Plain silver piecrust waiter by Asprey, of exceptional quality, as you would expect from Asprey. The waiter has 3 feet, very clear hallmarks, and is also stamped "Asprey London, J". It is a good weight, and in excellent condition.
Bright cut helmet shaped cream jug with beaded rim and square base, very typical of the period. Clear hallmarks, with evidence hallmarks were applied before the bright cut engraving. Cartouche has initials engraved on it. Very interesting makers name!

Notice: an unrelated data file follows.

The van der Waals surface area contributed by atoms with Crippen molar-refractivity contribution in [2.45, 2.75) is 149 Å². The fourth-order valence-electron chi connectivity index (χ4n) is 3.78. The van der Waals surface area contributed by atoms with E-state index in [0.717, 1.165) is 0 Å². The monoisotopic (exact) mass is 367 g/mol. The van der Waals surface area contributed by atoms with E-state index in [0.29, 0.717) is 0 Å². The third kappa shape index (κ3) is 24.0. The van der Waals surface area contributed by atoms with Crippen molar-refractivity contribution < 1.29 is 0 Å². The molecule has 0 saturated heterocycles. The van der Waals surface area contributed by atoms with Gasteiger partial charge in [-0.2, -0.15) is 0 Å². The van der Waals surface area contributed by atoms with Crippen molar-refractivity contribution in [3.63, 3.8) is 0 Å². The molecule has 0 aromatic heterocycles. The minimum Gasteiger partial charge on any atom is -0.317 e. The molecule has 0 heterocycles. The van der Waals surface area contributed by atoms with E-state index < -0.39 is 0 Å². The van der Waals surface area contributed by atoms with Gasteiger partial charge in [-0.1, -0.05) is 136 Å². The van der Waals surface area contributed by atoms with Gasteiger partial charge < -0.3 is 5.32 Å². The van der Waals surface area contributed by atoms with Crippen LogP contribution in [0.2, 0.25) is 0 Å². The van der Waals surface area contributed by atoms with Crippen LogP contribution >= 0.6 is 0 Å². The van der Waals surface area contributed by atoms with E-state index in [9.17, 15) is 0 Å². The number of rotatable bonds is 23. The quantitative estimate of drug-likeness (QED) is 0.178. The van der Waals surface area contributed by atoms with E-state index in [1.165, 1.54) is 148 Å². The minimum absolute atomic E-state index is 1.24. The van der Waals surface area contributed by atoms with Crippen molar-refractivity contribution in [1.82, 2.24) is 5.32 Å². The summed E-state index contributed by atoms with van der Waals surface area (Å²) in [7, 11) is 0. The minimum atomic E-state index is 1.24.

An interesting German silver coin dish, with a German 3 Mark silver coin set in the centre of the circular dish. The coin is a special issue by the city of Hamburg, the front has the Hamburg city armorial (3 turreted castle supported by lions, it has lovely detail), and city motto "FREIE UND HANSESTADT HAMBURG", the obverse has German eagle and "DEUTSCHES REICH 1911 DREI MARK". The bowl is also engraved "UBERSEE-KAFFEE, Hamburg", Ubersee Kaffee (translated Overseas Coffee) was a large German coffee business focussed on the export market, we assume this was a corporate gift. Given the size of their building it must have been a substantial business (see photo). The hallmarks are clear, the German silver half moon and crown used after 1888, 835 standard mark, and a script makers mark von Hafen, for Juwelier von Hafen, a Hamburg Jeweller established in 1902, they still exist today, specializing in jewelry with a nautical theme.